Food for a species shouldn’t need processing to make its nutrients available. There are countless examples of this. Coffee may be the best example. We don’t consume coffee beans in their natural state; they are highly processed (de-pulped, dehydrated, fermented, and roasted) to put them in a state we can drink. The nutritional value of natural coffee beans picked and eaten right from the tree is entirely different from what we drink at Starbucks. Yes, even the processed coffee beans will have some beneficial nutrients, but often at the expense of added toxicity through processing.

Here’s an interesting observation: every chemical that elicits addiction is processed. We don’t get addicted to coffee beans as they are grown in nature. We get addicted to their processed form. We don’t get addicted to coca leaves; we get addicted to its most active ingredient, processed and distilled. We don’t get addicted to raw sugar cane picked and chewed; we get addicted to processed white sugar. We don’t get addicted to grains; we get addicted to processed alcohol. Nobody in recorded history has ever become addicted to cucumbers. That’s because all substances, as they are available in nature, are inherently non-addictive.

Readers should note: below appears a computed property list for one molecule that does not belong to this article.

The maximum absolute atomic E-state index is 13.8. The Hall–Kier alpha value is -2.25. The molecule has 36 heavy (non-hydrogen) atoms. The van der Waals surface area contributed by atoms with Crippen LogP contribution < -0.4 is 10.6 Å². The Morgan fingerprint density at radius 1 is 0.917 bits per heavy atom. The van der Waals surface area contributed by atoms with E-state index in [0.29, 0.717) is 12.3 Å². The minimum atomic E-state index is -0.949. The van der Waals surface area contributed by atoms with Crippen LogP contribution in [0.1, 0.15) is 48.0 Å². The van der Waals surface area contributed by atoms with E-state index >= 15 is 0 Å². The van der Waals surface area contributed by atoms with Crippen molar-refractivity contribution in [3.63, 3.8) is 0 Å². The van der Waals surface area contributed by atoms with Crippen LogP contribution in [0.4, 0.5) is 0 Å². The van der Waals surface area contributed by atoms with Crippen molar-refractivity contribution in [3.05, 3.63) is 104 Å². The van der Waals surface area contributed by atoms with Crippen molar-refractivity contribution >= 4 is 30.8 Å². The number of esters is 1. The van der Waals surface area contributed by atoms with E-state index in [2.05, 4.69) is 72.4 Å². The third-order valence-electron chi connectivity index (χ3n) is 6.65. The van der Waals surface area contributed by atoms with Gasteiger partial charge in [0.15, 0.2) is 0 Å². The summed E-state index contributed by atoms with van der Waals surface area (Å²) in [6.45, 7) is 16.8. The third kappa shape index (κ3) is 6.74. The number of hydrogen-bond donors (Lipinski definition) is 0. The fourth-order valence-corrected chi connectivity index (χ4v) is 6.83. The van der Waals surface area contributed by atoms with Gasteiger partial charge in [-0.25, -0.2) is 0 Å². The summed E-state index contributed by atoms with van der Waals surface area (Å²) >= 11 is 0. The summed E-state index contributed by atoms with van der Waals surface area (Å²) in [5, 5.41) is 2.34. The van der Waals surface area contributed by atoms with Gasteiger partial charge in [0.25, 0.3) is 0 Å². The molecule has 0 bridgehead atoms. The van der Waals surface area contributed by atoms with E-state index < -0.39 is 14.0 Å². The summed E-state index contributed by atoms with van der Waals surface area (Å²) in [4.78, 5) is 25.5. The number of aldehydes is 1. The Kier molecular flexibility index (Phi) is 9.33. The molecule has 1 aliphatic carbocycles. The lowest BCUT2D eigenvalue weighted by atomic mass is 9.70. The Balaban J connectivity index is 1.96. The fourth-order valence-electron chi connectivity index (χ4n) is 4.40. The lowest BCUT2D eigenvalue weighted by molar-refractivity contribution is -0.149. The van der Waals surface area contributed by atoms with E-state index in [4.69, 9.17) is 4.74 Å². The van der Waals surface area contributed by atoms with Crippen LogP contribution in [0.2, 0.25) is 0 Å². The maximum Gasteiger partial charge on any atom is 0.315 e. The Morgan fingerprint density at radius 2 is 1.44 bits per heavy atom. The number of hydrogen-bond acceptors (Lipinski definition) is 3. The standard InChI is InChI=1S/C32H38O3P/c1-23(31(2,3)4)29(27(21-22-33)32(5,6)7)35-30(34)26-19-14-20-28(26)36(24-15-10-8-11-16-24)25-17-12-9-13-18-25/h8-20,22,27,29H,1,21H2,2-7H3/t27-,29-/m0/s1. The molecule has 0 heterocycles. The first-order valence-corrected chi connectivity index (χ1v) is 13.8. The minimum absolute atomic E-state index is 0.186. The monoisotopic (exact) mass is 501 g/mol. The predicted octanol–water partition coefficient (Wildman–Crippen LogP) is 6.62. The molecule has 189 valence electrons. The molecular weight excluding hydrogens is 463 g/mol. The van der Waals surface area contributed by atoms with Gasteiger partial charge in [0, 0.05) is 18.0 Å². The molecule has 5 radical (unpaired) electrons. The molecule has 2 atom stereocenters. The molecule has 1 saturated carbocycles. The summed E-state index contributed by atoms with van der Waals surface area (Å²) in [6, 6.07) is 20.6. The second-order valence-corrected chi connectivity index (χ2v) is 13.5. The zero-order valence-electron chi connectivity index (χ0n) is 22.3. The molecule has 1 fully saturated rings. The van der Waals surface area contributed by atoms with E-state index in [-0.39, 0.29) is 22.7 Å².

4. Things that appeal to that species’ senses.

 We often take for granted that many foods that appeal to all five senses exist in nature. These foods grow at eye level in colors that are beautiful to the eyes–artists have been painting pictures of fruit for centuries– and also smell delightful. They grow at eye level and are easy to eat. And it’s no coincidence that these foods have great nutrients and antioxidants and contain no toxicity at all.